Arturo Corona Jr., a University of La Verne junior kinesiology major and former baseball player, died in a car accident in Pomona on April 12. He was 22.
Mr. Corona grew up in Claremont. He attended Our Lady of Lourdes in Montclair then in second grade went to Oakmont Elementary School then El Roble Middle School and graduated from Claremont High.
“He had a really good heart, even as a little kid,” Mr. Corona’s mother, Adriana Valerio, said. “At a young age he was a little terror, and we knew we were going to have our hands full.”
Mr. Corona played basketball, soccer, and football but he always stuck with baseball, which he began playing at age 5 with the Upland American Little League.
“When he started baseball he used to catch and bat, right and left handed, and then they started having him only using his left,” Valerio said.
Mr. Corona also played for little leagues in Montclair and San Dimas, where he played on several all-star teams and even went to state championships.
“He had tons of friends because he played sports in so many different leagues and different cities,” Valerio said.
At Claremont High, he continued as a left-handed pitcher.
He continued his education and baseball career at Citrus College before transferring to the University of La Verne in 2017.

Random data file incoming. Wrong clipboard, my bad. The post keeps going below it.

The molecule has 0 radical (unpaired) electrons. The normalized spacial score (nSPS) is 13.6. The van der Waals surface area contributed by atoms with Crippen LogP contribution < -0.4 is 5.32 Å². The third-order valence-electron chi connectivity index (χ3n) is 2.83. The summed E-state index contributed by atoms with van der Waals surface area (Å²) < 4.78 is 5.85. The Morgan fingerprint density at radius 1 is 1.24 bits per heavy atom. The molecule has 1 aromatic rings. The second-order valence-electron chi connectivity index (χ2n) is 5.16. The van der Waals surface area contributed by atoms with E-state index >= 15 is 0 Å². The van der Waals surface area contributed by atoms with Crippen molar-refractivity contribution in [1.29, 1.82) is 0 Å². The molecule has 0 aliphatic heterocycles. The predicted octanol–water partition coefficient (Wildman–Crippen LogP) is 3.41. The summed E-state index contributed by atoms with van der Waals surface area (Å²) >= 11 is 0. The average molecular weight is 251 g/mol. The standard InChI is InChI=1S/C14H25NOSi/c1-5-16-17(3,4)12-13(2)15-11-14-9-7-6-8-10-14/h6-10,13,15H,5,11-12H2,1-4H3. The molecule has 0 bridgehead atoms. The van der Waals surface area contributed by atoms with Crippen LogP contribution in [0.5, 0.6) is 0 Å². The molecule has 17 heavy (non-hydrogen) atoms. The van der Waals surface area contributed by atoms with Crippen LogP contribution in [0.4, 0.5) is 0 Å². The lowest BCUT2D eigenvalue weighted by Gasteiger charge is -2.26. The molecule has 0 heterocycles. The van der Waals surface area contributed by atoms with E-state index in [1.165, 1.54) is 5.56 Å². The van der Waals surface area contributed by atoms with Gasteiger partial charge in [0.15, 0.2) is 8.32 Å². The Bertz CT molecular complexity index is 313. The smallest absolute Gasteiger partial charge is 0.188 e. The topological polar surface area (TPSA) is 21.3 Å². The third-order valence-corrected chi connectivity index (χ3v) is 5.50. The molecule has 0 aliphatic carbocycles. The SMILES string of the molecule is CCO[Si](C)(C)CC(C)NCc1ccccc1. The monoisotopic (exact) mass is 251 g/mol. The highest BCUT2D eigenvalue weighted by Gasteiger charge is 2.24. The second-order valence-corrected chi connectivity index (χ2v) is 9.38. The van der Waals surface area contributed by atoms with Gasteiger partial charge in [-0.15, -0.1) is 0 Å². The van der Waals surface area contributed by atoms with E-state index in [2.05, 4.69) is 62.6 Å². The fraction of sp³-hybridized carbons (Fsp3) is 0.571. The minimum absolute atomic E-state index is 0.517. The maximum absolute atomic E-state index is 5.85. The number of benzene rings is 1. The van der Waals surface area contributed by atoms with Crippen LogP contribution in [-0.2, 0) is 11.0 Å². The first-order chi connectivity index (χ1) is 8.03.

“One thing that really stood out to me at Citrus, is that me and him both kind of came in at the same time and didn’t really know what to expect about college baseball, school, and life in general,” said Ryan Aguilar, senior first baseman, who played with Mr. Corona at both Citrus and ULV.
“I think from getting to know him since day one at a junior college we really just tried our best to motivate each other, every day, no matter if it was in school or baseball.”
Aguilar said he made many memories with Mr. Corona both on and off the baseball field, but one memory in particular really stood out to him.
“It was our last sophomore game at Citrus and we were all the way up in Bakersfield,” Aguilar said. “We lost on a walk off. He usually keeps his emotions in check – just in general for pitching you need to keep your cool – but we lost on a walk off and I don’t think I have ever seen him so mad.”
“He has always been a generally nice guy, and I think this one memory that stuck to me is because he obviously cares. Even if he doesn’t show it, he cared about anything he did.”
Both Aguilar and Mr. Corona moved on to play baseball at the University of La Verne. They continued their friendship, and made more memories at their new school.
“Once you really got to know the guy, he always made sure he tried his best and made sure everyone was okay before himself,” Aguilar said.
Mr. Corona had the chance to leave his hometown and go to school in Kentucky, but he decided to stay local and attend ULV, Valerio said.
“He was originally going to go to school in Kentucky, but he said it was too cold,” Valerio said.
“This was his home base. I could literally see him never leaving. This is where he was going to raise his family. He would say he was never going to move far away.”